Researcher studying children's reliability as crime witnesses

A Regina researcher is studying the memory of children, the reliability of their testimony and their role in the legal system.

Children can be credible witnesses but they are also susceptible to being coached

Kaila Bruer's study involves learning about what may encourage a child to be honest or dishonest. (U of R Photography)

When it comes to children, their testimony and its role in the justice system, they can be reliable witnesses, according to one researcher.

"While [children] sometimes report less information than adults, the information that they do report is very accurate," Kaila Bruer told CBC Radio's The Morning Edition on Thursday. 

Bruer is a researcher from Regina who is now based in Toronto. She has studied children's memory at both the University of Regina and University of Toronto.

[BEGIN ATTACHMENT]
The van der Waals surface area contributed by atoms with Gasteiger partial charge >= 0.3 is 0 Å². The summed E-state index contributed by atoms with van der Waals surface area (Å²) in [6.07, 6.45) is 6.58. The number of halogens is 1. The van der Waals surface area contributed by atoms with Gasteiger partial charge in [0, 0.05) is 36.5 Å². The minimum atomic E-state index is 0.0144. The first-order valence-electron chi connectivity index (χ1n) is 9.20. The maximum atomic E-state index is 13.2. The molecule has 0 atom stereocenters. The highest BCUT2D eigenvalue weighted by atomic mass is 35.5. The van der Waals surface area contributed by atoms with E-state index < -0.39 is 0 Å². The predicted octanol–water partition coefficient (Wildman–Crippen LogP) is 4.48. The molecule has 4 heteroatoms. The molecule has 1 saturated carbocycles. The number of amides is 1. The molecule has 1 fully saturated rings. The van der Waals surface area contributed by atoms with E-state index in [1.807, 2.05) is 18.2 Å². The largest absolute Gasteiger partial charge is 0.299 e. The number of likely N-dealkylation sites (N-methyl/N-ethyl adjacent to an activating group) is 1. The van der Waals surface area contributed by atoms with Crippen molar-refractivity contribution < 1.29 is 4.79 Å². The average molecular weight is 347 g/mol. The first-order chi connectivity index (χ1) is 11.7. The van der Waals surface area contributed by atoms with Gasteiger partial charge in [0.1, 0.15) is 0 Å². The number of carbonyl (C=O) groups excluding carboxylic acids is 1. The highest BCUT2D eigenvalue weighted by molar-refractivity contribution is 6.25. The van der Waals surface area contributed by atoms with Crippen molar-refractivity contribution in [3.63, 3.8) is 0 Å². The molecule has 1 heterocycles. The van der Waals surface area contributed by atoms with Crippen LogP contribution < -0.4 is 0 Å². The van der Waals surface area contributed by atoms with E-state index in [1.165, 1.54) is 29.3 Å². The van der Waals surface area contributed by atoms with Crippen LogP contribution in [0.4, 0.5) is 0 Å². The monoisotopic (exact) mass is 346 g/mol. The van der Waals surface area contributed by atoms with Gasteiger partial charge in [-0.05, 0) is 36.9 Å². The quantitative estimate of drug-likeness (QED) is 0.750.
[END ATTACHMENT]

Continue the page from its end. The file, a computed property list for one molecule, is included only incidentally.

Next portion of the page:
The problem with a child's testimony — especially if they're younger than five years old — lies in their suggestibility, Bruer said. A child may be coached to say something by a parent or guardian, or told not to say something.

For instance, children are more likely to pick an innocent person out of a police lineup than an adult. Bruer said it might be due to a power dynamic in a particular room if a parent or officer is present. 

"The child might feel pressure to choose somebody in order to be helpful," she said. 

Another issue is that the task may just be too complicated for the child. 

Bruer said she has proposed a new lineup technique in which children are shown a pair of faces rather than lining up suspects all at once. 

With files from CBC Radio's The Morning Edition